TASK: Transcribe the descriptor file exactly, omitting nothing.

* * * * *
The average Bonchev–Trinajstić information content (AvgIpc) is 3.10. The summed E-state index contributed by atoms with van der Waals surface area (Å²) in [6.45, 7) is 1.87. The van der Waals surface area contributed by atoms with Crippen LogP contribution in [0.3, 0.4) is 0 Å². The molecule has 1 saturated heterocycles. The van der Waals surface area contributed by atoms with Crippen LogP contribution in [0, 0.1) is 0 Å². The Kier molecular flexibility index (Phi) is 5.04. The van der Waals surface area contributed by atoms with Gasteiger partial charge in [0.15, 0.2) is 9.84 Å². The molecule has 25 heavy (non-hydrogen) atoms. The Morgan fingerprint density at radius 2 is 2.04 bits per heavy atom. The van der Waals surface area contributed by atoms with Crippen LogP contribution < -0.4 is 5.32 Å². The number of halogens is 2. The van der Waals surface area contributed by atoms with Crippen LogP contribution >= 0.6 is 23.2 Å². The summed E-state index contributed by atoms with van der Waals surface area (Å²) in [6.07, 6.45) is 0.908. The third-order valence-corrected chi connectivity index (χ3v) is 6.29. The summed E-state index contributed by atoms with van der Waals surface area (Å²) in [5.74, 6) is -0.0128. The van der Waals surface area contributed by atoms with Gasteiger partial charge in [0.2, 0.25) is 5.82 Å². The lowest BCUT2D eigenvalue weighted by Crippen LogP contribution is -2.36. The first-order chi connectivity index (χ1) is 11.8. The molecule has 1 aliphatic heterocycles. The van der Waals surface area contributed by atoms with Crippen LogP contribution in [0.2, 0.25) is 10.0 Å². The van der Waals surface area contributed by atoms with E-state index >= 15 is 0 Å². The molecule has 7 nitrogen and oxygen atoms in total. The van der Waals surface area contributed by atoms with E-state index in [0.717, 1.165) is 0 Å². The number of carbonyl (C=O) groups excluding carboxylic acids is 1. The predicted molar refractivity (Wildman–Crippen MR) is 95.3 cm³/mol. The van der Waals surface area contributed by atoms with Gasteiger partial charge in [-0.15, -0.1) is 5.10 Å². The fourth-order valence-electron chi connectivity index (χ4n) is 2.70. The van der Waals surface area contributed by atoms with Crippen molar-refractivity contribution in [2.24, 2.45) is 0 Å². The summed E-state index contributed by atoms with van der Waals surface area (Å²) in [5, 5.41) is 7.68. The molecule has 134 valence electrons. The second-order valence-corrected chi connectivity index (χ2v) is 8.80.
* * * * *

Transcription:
The average Bonchev–Trinajstić information content (AvgIpc) is 3.10. The summed E-state index contributed by atoms with van der Waals surface area (Å²) in [6.45, 7) is 1.87. The van der Waals surface area contributed by atoms with Crippen LogP contribution in [0.3, 0.4) is 0 Å². The molecule has 1 saturated heterocycles. The van der Waals surface area contributed by atoms with Crippen LogP contribution in [0, 0.1) is 0 Å². The Kier molecular flexibility index (Phi) is 5.04. The van der Waals surface area contributed by atoms with Gasteiger partial charge in [0.15, 0.2) is 9.84 Å². The molecule has 25 heavy (non-hydrogen) atoms. The Morgan fingerprint density at radius 2 is 2.04 bits per heavy atom. The van der Waals surface area contributed by atoms with Crippen LogP contribution < -0.4 is 5.32 Å². The number of halogens is 2. The van der Waals surface area contributed by atoms with Crippen LogP contribution >= 0.6 is 23.2 Å². The summed E-state index contributed by atoms with van der Waals surface area (Å²) in [6.07, 6.45) is 0.908. The third-order valence-corrected chi connectivity index (χ3v) is 6.29. The summed E-state index contributed by atoms with van der Waals surface area (Å²) in [5.74, 6) is -0.0128. The van der Waals surface area contributed by atoms with Gasteiger partial charge in [0.2, 0.25) is 5.82 Å². The lowest BCUT2D eigenvalue weighted by Crippen LogP contribution is -2.36. The first-order chi connectivity index (χ1) is 11.8. The molecule has 1 aliphatic heterocycles. The van der Waals surface area contributed by atoms with Crippen LogP contribution in [0.2, 0.25) is 10.0 Å². The van der Waals surface area contributed by atoms with E-state index >= 15 is 0 Å². The molecule has 7 nitrogen and oxygen atoms in total. The van der Waals surface area contributed by atoms with E-state index in [0.717, 1.165) is 0 Å². The number of carbonyl (C=O) groups excluding carboxylic acids is 1. The predicted molar refractivity (Wildman–Crippen MR) is 95.3 cm³/mol. The van der Waals surface area contributed by atoms with Gasteiger partial charge in [-0.15, -0.1) is 5.10 Å². The fourth-order valence-electron chi connectivity index (χ4n) is 2.70. The van der Waals surface area contributed by atoms with Crippen molar-refractivity contribution in [2.24, 2.45) is 0 Å². The summed E-state index contributed by atoms with van der Waals surface area (Å²) in [5, 5.41) is 7.68. The molecule has 134 valence electrons. The second-order valence-corrected chi connectivity index (χ2v) is 8.80.